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Friday, March 07, 2008|
American Beacon Puts its Black Book Back in Circulation
Last fall, Tom Horton, chief financial officer of AMR Corp. (commonly known as American Airlines) -- the owner of American Beacon Advisors -- openly discussed the option of spinning off the business during the airline's third quarter earnings conference call with Wall Street analysts. Now, it looks like Horton has heard the decision and the DC-focused asset manager is on the block again. The airline last shopped its fund arm in 2002 and 2003.
Multiple industry sources have told The MFWire that a pitch book is already making the rounds to potential bidders.
Sought for comment, American Beacon Advisors chairman Bill Quinn responded in an e-mail: "We never comment on speculative information."
Quinn relinquished the CEO post at American Beacon in January of 2008, when Douglas Herring took over.
In October, Horton explained the rationale for spinning off or selling its stake in American Beacon Advisors.
"For each of these businesses, there are arguments for some type of value-enhancing activity, but there are also strategic and practical challenges," Horton told analysts at the time.
The sale, however, is not a foregone conclusion. American Airlines shopped American Beacon back in 2002, only to pull it off the block in 2003 after the appointment of then new CEO, Gerald Arpy, who found the business line to be an essential part of a turnaround strategy at the airline.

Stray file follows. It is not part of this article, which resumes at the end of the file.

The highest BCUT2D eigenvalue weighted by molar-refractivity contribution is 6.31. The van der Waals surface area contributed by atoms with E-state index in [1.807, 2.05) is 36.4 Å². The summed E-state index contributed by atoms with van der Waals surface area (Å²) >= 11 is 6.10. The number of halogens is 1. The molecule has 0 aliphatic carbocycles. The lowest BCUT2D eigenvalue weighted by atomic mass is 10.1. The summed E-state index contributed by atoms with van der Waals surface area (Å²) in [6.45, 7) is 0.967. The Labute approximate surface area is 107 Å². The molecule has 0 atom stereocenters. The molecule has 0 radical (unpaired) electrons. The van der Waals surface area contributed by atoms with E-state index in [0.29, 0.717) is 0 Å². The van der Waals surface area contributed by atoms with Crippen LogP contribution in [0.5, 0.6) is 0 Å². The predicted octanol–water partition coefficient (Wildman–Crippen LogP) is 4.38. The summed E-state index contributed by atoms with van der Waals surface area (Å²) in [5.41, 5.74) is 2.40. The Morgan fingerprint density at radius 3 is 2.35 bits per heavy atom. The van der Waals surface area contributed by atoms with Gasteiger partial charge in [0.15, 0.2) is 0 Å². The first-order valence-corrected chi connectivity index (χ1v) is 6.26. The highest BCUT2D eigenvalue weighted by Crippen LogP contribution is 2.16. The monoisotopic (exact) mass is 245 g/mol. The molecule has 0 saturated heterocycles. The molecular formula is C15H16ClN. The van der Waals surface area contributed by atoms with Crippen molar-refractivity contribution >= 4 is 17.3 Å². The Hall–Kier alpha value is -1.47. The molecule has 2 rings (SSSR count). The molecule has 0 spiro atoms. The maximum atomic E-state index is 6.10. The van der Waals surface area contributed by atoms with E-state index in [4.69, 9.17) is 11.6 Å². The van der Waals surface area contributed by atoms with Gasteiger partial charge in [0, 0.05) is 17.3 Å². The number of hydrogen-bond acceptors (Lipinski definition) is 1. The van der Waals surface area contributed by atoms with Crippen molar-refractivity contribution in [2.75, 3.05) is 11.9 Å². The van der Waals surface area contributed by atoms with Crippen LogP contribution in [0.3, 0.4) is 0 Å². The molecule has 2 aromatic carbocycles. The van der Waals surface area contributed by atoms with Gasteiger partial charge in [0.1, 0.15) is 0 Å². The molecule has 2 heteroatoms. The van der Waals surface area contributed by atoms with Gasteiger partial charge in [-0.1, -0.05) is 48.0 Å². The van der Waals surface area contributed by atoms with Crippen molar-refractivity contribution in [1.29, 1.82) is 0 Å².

For the 2002 sale effort, American Airlines hired Salomon Smith Barney. Salomon is now, of course, part of Citigroup's Global Wealth Management unit. Whether Citi won the banking mandate this time around could not be learned. Also in 2002, news reports pegged Yucaipa Companies, a Los Angeles-based private equity firm, as the top bidder. This time around another private equity firm might make the final list of potential purchasers.
American Beacon employs a sub-advised model for it's funds, utilizing the pension fund strategy of multiple sub-advisors for each fund. This means that if there is a change of control at the company some or all mandates may be up for grabs.
The current sub-advisors include:
The American Beacon funds were established in 1987 with AMR Investment Services (which became known as American Beacon Advisors in 2005) as the investment adviser. Its initial business consisted of the pension and defined contribution plans sponsored by the airline. As with other plan sponsor captive fund managers, the airlines strategy was to turn a cost center -- the oversight of its retirement plans -- into a profit center by marketing its expertise to other plan sponsors and related entities. American Beacon claimed $31.8 billion in AUM at the end of last year.
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